Institutional Change as a Response to Unrealized Threats: An Empirical Analysis

Bruce Bueno de Mesquita, Alastair Smith

    Research output: Contribution to journalArticlepeer-review

    Abstract

    Leaders shift political institutions to ameliorate threats to their tenure. The masses might rebel to replace the leader and change institutions. Disloyalty by political insiders might result in a coup. Leaders liberalize when the masses present a greater threat and ‘autocratize’ to dissipate threats from elites. A two-step procedure tests these arguments: (1) The risks of revolution and coup are estimated as a function of leader health, experience, economic conditions and extant institutions. (2) These risks are used to predict institutional change in a heteroskedastic regression model. The magnitude and direction of institutional change depends upon whether the masses or elites pose the greater threat. When both risks are high, leaders must gamble as to which risk they believe is greatest. In such circumstances, institutions are highly volatile even as the aggregate direction of change becomes unclear.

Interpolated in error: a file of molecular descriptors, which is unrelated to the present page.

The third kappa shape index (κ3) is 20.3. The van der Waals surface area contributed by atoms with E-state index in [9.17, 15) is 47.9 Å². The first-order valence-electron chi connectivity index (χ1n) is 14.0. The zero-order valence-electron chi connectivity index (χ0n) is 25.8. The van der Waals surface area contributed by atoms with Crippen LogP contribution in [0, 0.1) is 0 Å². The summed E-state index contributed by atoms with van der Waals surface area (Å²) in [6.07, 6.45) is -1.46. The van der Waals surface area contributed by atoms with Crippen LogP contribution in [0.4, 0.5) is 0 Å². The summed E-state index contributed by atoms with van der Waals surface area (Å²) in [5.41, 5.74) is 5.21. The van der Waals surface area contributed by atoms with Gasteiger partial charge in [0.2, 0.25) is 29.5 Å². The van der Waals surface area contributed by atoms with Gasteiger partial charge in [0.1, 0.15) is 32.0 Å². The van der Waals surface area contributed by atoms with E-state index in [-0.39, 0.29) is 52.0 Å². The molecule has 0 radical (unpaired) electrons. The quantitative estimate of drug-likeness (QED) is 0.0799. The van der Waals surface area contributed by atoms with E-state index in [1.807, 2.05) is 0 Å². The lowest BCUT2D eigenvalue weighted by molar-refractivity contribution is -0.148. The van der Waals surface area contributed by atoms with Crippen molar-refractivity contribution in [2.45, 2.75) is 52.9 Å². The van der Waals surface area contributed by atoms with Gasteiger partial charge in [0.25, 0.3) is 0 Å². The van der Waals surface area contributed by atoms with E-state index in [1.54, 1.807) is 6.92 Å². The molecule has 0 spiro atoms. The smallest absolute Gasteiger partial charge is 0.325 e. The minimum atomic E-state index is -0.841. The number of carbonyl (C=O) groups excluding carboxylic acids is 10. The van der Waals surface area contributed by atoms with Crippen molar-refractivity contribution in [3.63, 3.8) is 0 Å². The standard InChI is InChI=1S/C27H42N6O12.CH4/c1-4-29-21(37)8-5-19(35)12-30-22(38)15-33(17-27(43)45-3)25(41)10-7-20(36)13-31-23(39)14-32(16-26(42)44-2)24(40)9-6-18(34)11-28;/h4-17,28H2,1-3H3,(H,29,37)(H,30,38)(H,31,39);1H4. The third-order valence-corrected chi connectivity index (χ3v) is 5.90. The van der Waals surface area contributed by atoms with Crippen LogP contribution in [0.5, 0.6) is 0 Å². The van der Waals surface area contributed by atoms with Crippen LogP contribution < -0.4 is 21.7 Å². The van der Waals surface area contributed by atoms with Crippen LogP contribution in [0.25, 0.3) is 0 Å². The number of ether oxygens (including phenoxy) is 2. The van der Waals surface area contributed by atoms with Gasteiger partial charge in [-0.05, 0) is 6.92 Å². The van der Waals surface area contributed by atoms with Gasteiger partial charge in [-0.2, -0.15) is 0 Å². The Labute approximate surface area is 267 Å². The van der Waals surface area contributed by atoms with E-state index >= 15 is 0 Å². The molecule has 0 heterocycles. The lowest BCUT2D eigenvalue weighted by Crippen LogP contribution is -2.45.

Original languageEnglish (US)
    JournalJournal of Conflict Resolution
    DOIs
    StateAccepted/In press - 2022

    Keywords

    • coup
    • Instability
    • political survival
    • regime change
    • revolution

    ASJC Scopus subject areas

    • Business, Management and Accounting(all)
    • Sociology and Political Science
    • Political Science and International Relations

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